Equitable Well-Being: Supporting Communities Through Innovation and Collaboration

“When we think about engagement and technology solutions that will connect patients with care providers, we must also expand our reach to include community organizations and increase our aperture to close the digital equity gap – not widen it.”

These were core themes and takeaways from Bechara Choucair, MD, Senior Vice President and Chief Health Officer of Kaiser Permanente at Teladoc Health’s Forum 2022. As part of a fireside chat with Stephany Verstraete, Chief Marketing and Engagement Officer of Teladoc Health, Dr. Choucair shared his unique perspectives on how, as an industry, health must be redefined, the importance of digital equity and the invaluable connection to community that must not be overlooked by providers or health organizations.

Dr. Choucair, who previously served as the White House national vaccinations coordinator, brings an outside-in perspective to addressing many of the barriers to healthcare that the industry faces today. In his view, it is important to reframe health in general in order to prioritize the issues at hand.

Certainly, there is a growing focus on mental health as part of one’s physical health and wellbeing. But Dr. Choucair takes it a step further. He believes that “health” must be reframed as the intersection of physical, mental and social well-being. Social determinants of health are certainly areas of importance and focus for many organizations, but not often are social factors such as transportation, housing, access to care and food considered part of health. They are contributors for sure, but Dr. Choucair claims one’s social health is just as important as any other element of one’s health and should be considered part of a social health practice. Which is why, when investing in new innovations and technologies to engage to with patients, access to care – even through these new modalities - must be considered.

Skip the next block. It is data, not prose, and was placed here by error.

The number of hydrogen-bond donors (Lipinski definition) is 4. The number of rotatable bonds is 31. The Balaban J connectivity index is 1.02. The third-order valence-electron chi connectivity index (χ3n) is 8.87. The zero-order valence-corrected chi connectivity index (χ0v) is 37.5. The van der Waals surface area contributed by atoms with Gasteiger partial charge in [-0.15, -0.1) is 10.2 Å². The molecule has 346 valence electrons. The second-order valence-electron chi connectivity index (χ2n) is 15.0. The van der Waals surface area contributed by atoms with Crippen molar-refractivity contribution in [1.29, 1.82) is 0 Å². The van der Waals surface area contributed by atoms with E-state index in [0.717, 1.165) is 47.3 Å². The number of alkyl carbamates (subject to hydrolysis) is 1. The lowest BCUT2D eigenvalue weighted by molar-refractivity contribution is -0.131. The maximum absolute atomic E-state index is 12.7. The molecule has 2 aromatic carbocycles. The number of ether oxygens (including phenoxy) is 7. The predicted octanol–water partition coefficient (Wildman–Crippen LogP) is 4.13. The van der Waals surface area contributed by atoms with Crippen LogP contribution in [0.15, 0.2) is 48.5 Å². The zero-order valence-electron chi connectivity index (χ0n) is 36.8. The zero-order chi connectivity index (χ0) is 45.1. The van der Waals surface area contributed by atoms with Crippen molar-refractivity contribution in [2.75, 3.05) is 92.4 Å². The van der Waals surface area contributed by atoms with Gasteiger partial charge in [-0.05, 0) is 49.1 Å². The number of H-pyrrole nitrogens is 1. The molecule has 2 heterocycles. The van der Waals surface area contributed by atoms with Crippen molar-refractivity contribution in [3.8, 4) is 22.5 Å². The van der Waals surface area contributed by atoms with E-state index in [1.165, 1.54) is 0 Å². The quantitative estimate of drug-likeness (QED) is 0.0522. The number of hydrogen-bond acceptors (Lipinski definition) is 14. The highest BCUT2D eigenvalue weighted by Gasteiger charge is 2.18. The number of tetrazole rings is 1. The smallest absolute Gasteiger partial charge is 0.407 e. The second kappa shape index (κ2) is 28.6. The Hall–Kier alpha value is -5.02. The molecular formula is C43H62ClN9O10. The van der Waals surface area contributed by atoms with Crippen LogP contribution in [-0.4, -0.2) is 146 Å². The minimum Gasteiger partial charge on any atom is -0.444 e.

In his words, “You must build a social health practice with the same rigor as building a physician health practice.”

Within his role at Kaiser Permanente, Dr. Choucair studies some of the social impacts of health with great scrutiny to not only understand the impact to overall health but also how to eradicate the issue. For example, he recently dove into the issue of food insecurity. He strove to understand not only the connection between food insecurity and health, but also how many people were suffering from food insecurity within a given geography, how to best screen for food insecurity and how to engage with those in need of assistance.

When it comes to providing support, assistance and resources to individuals, he found that different people respond to different technologies and different approaches. While some patients opted to speak to their healthcare providers about food insecurities, others choose to run through a digital version of the food insecurities screening platform privately on their personal computers. Still others opted to call local community organizations to learn more about available resources.

In this specific situation, Dr. Choucair used a number of communication channels to address food insecurity in his area including a texting program supported by a call center. He estimated that over the course of the campaign, he engaged with 4 million members and supported 100,000 members with food stamps to address food insecurities.

The lesson for those investing in virtual care and telemedicine is to widen the aperture. Yes, the investment of IT infrastructure to address a need is crucial, but in Dr. Choucair’s view, it is just as important to think beyond that infrastructure to analyze inequities in the communities and think through necessary connections to other modalities and even community organizations that can offer additional patient or member support.

What Dr. Choucair demonstrated was the tremendous result of using innovation and community partners to minimize digital inequities. Particularly on the digital front, health organizations and providers must be diligent to ensure that new technologies and innovations – like telehealth – are closing the gap in inequities, not widening them.

For Dr. Choucair, he states that “True digital equity is the ability to ensure that people who want to engage on the digital front have the ability to achieve their personal goals.”

It is imperative to think about how to bridge that gap. Along with virtual care services and new lines of communication, additional resources must be put into place to reach populations in need. In order to fully reach a population in need organizations and community partners must work together to invigorate innovation in the community, amplify each other’s messages and together elevate the health of the total population.

For more great content from Forum 2022, click here.